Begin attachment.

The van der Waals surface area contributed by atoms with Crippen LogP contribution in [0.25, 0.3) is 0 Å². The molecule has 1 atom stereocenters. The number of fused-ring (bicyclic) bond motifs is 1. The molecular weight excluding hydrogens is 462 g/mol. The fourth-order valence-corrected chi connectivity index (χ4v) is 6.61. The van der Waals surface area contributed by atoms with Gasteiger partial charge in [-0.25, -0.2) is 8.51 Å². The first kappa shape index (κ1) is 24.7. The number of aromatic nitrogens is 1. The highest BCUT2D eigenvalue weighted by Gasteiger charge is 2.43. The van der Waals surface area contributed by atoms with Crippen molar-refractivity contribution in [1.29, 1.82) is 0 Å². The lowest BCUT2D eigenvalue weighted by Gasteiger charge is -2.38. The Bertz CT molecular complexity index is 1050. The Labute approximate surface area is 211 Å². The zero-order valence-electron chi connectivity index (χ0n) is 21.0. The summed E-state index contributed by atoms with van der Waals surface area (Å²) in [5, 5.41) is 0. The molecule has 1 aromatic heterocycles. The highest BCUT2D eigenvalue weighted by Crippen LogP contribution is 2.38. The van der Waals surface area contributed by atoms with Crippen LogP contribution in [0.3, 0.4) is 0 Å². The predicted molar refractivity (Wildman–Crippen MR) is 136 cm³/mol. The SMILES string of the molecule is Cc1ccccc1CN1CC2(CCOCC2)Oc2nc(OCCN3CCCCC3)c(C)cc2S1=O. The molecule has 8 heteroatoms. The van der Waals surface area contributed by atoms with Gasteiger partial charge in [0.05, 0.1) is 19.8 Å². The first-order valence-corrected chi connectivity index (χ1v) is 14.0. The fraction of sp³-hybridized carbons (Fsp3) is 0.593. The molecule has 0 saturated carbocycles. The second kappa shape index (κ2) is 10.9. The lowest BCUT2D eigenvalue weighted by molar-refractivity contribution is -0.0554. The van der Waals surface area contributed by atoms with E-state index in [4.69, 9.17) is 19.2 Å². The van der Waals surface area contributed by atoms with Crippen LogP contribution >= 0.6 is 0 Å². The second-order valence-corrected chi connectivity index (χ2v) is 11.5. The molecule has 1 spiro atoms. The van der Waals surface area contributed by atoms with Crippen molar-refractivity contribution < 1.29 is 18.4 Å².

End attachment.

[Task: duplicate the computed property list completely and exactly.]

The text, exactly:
The van der Waals surface area contributed by atoms with Crippen LogP contribution in [0.25, 0.3) is 0 Å². The molecule has 1 atom stereocenters. The number of fused-ring (bicyclic) bond motifs is 1. The molecular weight excluding hydrogens is 462 g/mol. The fourth-order valence-corrected chi connectivity index (χ4v) is 6.61. The van der Waals surface area contributed by atoms with Gasteiger partial charge in [-0.25, -0.2) is 8.51 Å². The first kappa shape index (κ1) is 24.7. The number of aromatic nitrogens is 1. The highest BCUT2D eigenvalue weighted by Gasteiger charge is 2.43. The van der Waals surface area contributed by atoms with Crippen molar-refractivity contribution in [1.29, 1.82) is 0 Å². The lowest BCUT2D eigenvalue weighted by Gasteiger charge is -2.38. The Bertz CT molecular complexity index is 1050. The Labute approximate surface area is 211 Å². The zero-order valence-electron chi connectivity index (χ0n) is 21.0. The summed E-state index contributed by atoms with van der Waals surface area (Å²) in [5, 5.41) is 0. The molecule has 1 aromatic heterocycles. The highest BCUT2D eigenvalue weighted by Crippen LogP contribution is 2.38. The van der Waals surface area contributed by atoms with Crippen LogP contribution in [0.3, 0.4) is 0 Å². The predicted molar refractivity (Wildman–Crippen MR) is 136 cm³/mol. The SMILES string of the molecule is Cc1ccccc1CN1CC2(CCOCC2)Oc2nc(OCCN3CCCCC3)c(C)cc2S1=O. The molecule has 8 heteroatoms. The van der Waals surface area contributed by atoms with Gasteiger partial charge in [0.05, 0.1) is 19.8 Å². The first-order valence-corrected chi connectivity index (χ1v) is 14.0. The fraction of sp³-hybridized carbons (Fsp3) is 0.593. The molecule has 0 saturated carbocycles. The second kappa shape index (κ2) is 10.9. The lowest BCUT2D eigenvalue weighted by molar-refractivity contribution is -0.0554. The van der Waals surface area contributed by atoms with E-state index in [4.69, 9.17) is 19.2 Å². The van der Waals surface area contributed by atoms with Crippen LogP contribution >= 0.6 is 0 Å². The second-order valence-corrected chi connectivity index (χ2v) is 11.5. The molecule has 1 spiro atoms. The van der Waals surface area contributed by atoms with Crippen molar-refractivity contribution < 1.29 is 18.4 Å².